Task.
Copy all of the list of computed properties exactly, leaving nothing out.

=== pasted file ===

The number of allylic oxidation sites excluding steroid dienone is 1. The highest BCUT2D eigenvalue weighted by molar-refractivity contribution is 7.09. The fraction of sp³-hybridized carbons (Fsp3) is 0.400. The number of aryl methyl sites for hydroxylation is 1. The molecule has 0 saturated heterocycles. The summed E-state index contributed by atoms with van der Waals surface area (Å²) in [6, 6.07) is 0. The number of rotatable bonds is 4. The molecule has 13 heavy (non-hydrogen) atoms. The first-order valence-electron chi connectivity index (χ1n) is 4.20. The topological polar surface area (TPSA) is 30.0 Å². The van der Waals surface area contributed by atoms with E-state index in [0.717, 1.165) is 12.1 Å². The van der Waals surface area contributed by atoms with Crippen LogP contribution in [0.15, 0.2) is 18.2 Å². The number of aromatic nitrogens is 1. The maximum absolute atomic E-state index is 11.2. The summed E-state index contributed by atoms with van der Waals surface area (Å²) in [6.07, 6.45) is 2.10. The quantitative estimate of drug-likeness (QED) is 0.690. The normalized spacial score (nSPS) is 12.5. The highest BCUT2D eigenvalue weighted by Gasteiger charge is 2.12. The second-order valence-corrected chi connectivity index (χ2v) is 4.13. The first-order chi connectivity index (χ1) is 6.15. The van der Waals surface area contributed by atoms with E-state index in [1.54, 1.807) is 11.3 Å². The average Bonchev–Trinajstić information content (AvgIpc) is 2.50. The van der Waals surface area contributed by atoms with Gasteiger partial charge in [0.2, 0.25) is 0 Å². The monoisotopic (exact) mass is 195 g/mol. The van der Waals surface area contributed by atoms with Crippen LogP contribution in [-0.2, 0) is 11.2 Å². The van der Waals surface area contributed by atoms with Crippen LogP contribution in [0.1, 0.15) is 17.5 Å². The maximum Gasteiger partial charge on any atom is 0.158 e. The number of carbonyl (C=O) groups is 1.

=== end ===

The number of allylic oxidation sites excluding steroid dienone is 1. The highest BCUT2D eigenvalue weighted by molar-refractivity contribution is 7.09. The fraction of sp³-hybridized carbons (Fsp3) is 0.400. The number of aryl methyl sites for hydroxylation is 1. The molecule has 0 saturated heterocycles. The summed E-state index contributed by atoms with van der Waals surface area (Å²) in [6, 6.07) is 0. The number of rotatable bonds is 4. The molecule has 13 heavy (non-hydrogen) atoms. The first-order valence-electron chi connectivity index (χ1n) is 4.20. The topological polar surface area (TPSA) is 30.0 Å². The van der Waals surface area contributed by atoms with E-state index in [0.717, 1.165) is 12.1 Å². The van der Waals surface area contributed by atoms with Crippen LogP contribution in [0.15, 0.2) is 18.2 Å². The number of aromatic nitrogens is 1. The maximum absolute atomic E-state index is 11.2. The summed E-state index contributed by atoms with van der Waals surface area (Å²) in [6.07, 6.45) is 2.10. The quantitative estimate of drug-likeness (QED) is 0.690. The normalized spacial score (nSPS) is 12.5. The highest BCUT2D eigenvalue weighted by Gasteiger charge is 2.12. The second-order valence-corrected chi connectivity index (χ2v) is 4.13. The first-order chi connectivity index (χ1) is 6.15. The van der Waals surface area contributed by atoms with E-state index in [1.54, 1.807) is 11.3 Å². The average Bonchev–Trinajstić information content (AvgIpc) is 2.50. The van der Waals surface area contributed by atoms with Gasteiger partial charge in [0.2, 0.25) is 0 Å². The monoisotopic (exact) mass is 195 g/mol. The van der Waals surface area contributed by atoms with Crippen LogP contribution in [-0.2, 0) is 11.2 Å². The van der Waals surface area contributed by atoms with Crippen LogP contribution in [0.1, 0.15) is 17.5 Å². The maximum Gasteiger partial charge on any atom is 0.158 e. The number of carbonyl (C=O) groups is 1.